Rehearsing what you plan on saying ahead of time greatly reduces any anxiety you may feel. The more prepared you are before the interview, the more relaxed and at ease you will appear during the interview. Draw up a list of potential questions and practice your answers.  Accentuate the positive. For now, put aside your worries about how to explain the gap in your resume and spend some time focusing on why you are the right person for the specific job that you are applying for. List at least ten great qualities and skills you have and ask friends and family to help you brainstorm more. Try to find a willing friend or family member who will role-play the interview with you.

Remember you don’t have to disclose your cancer history either on your application or during an interview. The Americans with Disabilities Act prohibits employers from asking job applicants about a disability (this includes cancer) before offering them the job.  However, you may decide you want to be upfront about a work-related absence. If this is the case, you can deal with it by briefly explaining you had some time off work for a health (or family) related reason, but that’s behind you and you’re now looking forward to re-joining the workforce. Keep it simple, stick to one sentence or two and don’t be tempted to digress. Then switch the direction of the questioning back to your skills and qualifications for the job.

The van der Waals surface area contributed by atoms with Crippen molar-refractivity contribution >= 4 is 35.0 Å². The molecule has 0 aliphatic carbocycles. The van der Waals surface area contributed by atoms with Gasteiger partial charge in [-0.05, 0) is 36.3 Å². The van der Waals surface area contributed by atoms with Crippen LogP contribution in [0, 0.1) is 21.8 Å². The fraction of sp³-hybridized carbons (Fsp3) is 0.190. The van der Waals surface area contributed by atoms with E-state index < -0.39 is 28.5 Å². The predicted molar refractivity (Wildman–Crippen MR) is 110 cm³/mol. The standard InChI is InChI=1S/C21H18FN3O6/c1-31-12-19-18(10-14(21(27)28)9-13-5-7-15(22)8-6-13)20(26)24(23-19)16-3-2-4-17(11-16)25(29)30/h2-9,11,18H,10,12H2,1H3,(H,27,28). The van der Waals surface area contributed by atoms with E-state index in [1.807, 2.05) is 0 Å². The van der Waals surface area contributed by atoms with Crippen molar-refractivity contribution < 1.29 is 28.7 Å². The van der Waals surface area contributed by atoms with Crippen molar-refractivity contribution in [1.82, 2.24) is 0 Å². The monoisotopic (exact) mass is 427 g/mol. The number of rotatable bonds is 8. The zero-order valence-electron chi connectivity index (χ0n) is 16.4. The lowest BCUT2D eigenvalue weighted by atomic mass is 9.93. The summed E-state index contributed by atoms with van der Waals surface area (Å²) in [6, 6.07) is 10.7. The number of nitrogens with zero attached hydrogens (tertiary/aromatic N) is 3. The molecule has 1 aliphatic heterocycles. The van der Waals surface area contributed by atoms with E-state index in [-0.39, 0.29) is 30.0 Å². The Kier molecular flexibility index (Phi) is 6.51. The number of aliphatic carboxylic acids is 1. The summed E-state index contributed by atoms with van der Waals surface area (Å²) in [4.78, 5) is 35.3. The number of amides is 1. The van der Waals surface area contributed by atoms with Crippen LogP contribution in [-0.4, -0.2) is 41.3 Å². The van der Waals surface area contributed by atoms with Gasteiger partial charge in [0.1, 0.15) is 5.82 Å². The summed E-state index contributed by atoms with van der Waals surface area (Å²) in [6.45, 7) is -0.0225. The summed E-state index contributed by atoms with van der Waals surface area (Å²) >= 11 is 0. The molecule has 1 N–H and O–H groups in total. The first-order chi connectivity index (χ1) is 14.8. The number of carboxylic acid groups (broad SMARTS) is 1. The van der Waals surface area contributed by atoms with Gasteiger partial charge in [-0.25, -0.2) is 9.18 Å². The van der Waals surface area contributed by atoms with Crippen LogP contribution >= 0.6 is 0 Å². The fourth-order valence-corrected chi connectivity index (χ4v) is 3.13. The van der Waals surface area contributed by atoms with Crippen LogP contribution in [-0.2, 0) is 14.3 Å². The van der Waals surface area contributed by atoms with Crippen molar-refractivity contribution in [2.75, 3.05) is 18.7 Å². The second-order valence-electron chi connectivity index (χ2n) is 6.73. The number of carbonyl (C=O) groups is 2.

Pro Tip: Do your research before going into an interview. By showing off your knowledge of both the company and the industry, you are conveying to the interviewer that you are still up-to-date even if you have been absent from work for a period of time.

7. Considering a Career Change

Cancer changes your outlook on life.  Alongside an increased awareness of the preciousness of time, you may also have decreased tolerance for spending time on meaningless tasks. Many cancer survivors, my own self included, have felt a calling for more meaningful work after their treatment has ended.    I’d like to finish this back-to-work series by sharing the stories of three such people who have used their cancer experience as a way to help others and forged new careers in the process.